Looking for Vultures in Bulgaria - Madzharovo, Rhodope Mountains

Manol Donchev @manoldonchevMay 2019 · 3 min read


Sorry, No Close Ups This Time

Or "Where my vultures at?" Well, I was not prepared to see them up close and personal. There's one place in Bulgaria where you can take beautiful Wildlife photos of vultures but in order to do that, you need an appointment. An access to a blind or bunker near a hillock where the national park's management feeds the birds once in a few days. They have to bring the carcasses of cows or other domestic animals there. And you need a ticket. Which is fine but when I was there, it was during a holiday and the staff was...on a holiday.

It was Easter again. Not this year but a few years back. We were on a small vacation about fifty kilometers from the place, still in the Rhodope Mountains - at the mineral springs resort near the town of Haskovo. One morning we got on the car and drove east.


It was a foggy morning in early May.


On one of the many curves of the river Arda, near the village of Madzharovo, is the caldera surrounded by rocks on all sides. Rising straight up they are. And since it's a relatively low and warm mountain in the South, it is a place where vultures can actually live and nest. I may associate their kin with deserts but it seems this place is suitable.





I went to the bunkers on a high ground at the middle of the Madzharovo caldera. It was a pleasant trek but of course no bird would come near the place unless it saw carrion. Food, I mean. And no human presence. But later, on the other side of the river, on the road above it and below the rocks themselves, I was at least able to spot the rare creatures high up in the sky.




Doing what vultures do. They circled. And that's it.


At least I saw both subspecies - the Egyptian and the Griffon Vultures.



This one would be the Egyptian.

But not very detailed. The other is even worse on my images. But not to despair. It's normal to just be able to spot something during the first visit. Good pictures take special planning and preparation and I have to admit I had none at that point.

And this fellow with the yellow (beak) is also the symbol of The Bulgarian Society for the Protection of Birds. Which I was a member of. As a child. But that's another story.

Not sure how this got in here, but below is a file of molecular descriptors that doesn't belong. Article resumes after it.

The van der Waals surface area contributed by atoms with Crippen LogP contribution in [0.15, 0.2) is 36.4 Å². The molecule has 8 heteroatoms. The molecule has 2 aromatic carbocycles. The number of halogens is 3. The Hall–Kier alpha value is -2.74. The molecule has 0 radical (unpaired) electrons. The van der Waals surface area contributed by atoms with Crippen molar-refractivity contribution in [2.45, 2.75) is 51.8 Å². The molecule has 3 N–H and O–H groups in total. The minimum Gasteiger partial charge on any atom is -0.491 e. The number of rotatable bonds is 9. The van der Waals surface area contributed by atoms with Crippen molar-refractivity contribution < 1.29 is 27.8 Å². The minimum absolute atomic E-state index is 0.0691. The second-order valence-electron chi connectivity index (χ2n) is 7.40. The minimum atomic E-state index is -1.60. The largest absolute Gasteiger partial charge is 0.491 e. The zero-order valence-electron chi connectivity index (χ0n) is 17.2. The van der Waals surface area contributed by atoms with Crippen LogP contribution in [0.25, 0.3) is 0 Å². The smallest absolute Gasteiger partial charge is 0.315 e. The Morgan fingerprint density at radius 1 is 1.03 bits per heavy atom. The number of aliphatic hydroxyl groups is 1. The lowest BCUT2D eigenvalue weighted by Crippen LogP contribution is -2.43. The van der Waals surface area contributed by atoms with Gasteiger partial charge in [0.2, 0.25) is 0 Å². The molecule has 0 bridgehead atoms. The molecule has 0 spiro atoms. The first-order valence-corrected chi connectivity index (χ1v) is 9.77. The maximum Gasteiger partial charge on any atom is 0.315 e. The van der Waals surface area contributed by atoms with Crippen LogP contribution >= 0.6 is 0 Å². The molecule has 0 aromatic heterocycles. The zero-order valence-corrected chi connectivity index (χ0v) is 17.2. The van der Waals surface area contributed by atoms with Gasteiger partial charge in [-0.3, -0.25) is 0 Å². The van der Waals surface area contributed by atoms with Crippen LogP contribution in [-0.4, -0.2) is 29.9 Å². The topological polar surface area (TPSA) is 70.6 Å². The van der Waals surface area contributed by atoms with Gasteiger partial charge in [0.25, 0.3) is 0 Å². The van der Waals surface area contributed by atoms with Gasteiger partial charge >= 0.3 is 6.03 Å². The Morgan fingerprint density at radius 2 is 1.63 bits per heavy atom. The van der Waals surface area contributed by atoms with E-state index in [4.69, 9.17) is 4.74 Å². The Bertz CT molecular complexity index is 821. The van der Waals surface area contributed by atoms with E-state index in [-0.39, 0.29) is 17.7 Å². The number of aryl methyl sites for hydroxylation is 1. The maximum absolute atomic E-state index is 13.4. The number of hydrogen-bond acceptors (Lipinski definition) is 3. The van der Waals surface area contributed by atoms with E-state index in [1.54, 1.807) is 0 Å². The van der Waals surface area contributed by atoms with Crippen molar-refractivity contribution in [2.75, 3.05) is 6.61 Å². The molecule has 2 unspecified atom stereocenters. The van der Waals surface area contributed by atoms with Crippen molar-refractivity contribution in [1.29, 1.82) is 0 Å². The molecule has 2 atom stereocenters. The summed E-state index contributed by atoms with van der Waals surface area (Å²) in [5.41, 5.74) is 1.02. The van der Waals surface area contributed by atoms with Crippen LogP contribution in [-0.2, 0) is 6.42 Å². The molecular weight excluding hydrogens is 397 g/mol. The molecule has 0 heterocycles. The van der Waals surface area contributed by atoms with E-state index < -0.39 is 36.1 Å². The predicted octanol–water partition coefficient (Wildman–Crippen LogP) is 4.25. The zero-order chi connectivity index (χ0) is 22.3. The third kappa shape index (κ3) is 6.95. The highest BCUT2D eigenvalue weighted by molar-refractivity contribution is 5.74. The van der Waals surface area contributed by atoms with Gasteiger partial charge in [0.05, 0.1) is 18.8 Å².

Waiting for a chance to go there again and this time for real ;) Snap a few vultures in their faces. Without causing harm, of course. That's the most important part.




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Hey neat adventure!

Around here, we have turkey vultures but they mostly circle looking for rodents and road kill.

There, they probably were eying you as a full course meal in case you unsuccessfully navigated that exotic terrain!

Awesome stuff and I can wait to see your closer shots next time.


It's good you wrote you Can wait because you will have to wait ;)

I think local authorities wouldn't leave me to the vultures...but who knows...

Yeah, funny thing is authorities pay respect and attention mostly to what's dead. Because the media will care about that, too.


Some nice shots of them, as well as the mountains/surroundings.


Thanks. The surroundings mostly. The birds are just...photoregistered i would say ;)


Wow, some lovely photos!


Hey, Thanks!


This post has been voted on by @acropolis photography in collaboration with the project @templo.



I always thought you need to climb to a very high place to be able to see them. Very nice shot of them @manoldonchev!


I say that is a cool outdoors trip you had there. Getting in touch with nature, natural wildlife and doing photography. You got a good shot of that vulture there. I really struggle getting shots of moving subjects.


Nice shots. We don't have any vultures here in Germany.


Just as you I was suprised when I first saw a vulture in the Sierras of El Chorro.
I as well expected them to live in desert typ landscapes.

And I also tried to take a good picture of one of them.
It was a little bit frustrating, also because I just started to learn using a DSLR.
But in the end, on a hike up one of the higher mountains I got a quite satisfying result where I actually shot the photo from above the vulture :)
That was quite an experience!

Wish you a lot of fun seeking out those shots you are imagining!


Thanks. It's not the first thing on my list but I would be glad to do it properly someday.


Even though you had to settle for distance shots you have a brilliant job. I would expect nothing less from your work though, @manoldonchev It is always excellent.

How far is this from Bucharest?



About 400 - 500 km almost straight south. Two mountains to go through. Balkans and then Part of the Rhodope.


lol. Not just a quick trip down then! 😁


Perhaps quicker if you were a vulture.